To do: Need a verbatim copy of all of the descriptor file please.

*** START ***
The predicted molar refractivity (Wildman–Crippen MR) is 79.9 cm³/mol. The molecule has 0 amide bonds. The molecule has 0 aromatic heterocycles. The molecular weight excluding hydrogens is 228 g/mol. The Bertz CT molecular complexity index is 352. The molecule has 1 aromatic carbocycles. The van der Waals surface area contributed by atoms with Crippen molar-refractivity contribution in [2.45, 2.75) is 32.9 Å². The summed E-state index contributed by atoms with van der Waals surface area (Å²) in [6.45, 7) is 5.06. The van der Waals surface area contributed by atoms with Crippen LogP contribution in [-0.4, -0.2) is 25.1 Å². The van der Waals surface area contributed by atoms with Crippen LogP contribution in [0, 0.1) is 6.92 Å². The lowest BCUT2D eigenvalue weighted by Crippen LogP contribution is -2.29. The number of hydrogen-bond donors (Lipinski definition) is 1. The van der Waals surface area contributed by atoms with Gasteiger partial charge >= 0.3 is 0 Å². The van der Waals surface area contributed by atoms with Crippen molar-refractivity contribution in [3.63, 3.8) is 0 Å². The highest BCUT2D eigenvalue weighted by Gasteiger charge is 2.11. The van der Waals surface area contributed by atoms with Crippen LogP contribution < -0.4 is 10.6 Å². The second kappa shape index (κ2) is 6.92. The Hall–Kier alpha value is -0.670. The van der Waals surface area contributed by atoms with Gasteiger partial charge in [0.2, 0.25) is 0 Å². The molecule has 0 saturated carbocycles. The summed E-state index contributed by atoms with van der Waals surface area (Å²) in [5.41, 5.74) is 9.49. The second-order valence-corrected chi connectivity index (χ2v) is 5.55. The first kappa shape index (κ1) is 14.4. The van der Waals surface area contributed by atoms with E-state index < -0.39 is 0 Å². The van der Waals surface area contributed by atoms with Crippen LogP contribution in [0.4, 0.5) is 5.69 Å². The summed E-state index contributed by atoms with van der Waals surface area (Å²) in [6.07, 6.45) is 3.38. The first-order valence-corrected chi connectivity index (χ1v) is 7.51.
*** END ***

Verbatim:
The predicted molar refractivity (Wildman–Crippen MR) is 79.9 cm³/mol. The molecule has 0 amide bonds. The molecule has 0 aromatic heterocycles. The molecular weight excluding hydrogens is 228 g/mol. The Bertz CT molecular complexity index is 352. The molecule has 1 aromatic carbocycles. The van der Waals surface area contributed by atoms with Crippen molar-refractivity contribution in [2.45, 2.75) is 32.9 Å². The summed E-state index contributed by atoms with van der Waals surface area (Å²) in [6.45, 7) is 5.06. The van der Waals surface area contributed by atoms with Crippen LogP contribution in [-0.4, -0.2) is 25.1 Å². The van der Waals surface area contributed by atoms with Crippen LogP contribution in [0, 0.1) is 6.92 Å². The lowest BCUT2D eigenvalue weighted by Crippen LogP contribution is -2.29. The number of hydrogen-bond donors (Lipinski definition) is 1. The van der Waals surface area contributed by atoms with Gasteiger partial charge >= 0.3 is 0 Å². The van der Waals surface area contributed by atoms with Crippen molar-refractivity contribution in [3.63, 3.8) is 0 Å². The highest BCUT2D eigenvalue weighted by Gasteiger charge is 2.11. The van der Waals surface area contributed by atoms with Crippen LogP contribution < -0.4 is 10.6 Å². The second kappa shape index (κ2) is 6.92. The Hall–Kier alpha value is -0.670. The van der Waals surface area contributed by atoms with Gasteiger partial charge in [0.2, 0.25) is 0 Å². The molecule has 0 saturated carbocycles. The summed E-state index contributed by atoms with van der Waals surface area (Å²) in [5.41, 5.74) is 9.49. The second-order valence-corrected chi connectivity index (χ2v) is 5.55. The first kappa shape index (κ1) is 14.4. The van der Waals surface area contributed by atoms with E-state index < -0.39 is 0 Å². The van der Waals surface area contributed by atoms with Crippen LogP contribution in [0.4, 0.5) is 5.69 Å². The summed E-state index contributed by atoms with van der Waals surface area (Å²) in [6.07, 6.45) is 3.38. The first-order valence-corrected chi connectivity index (χ1v) is 7.51.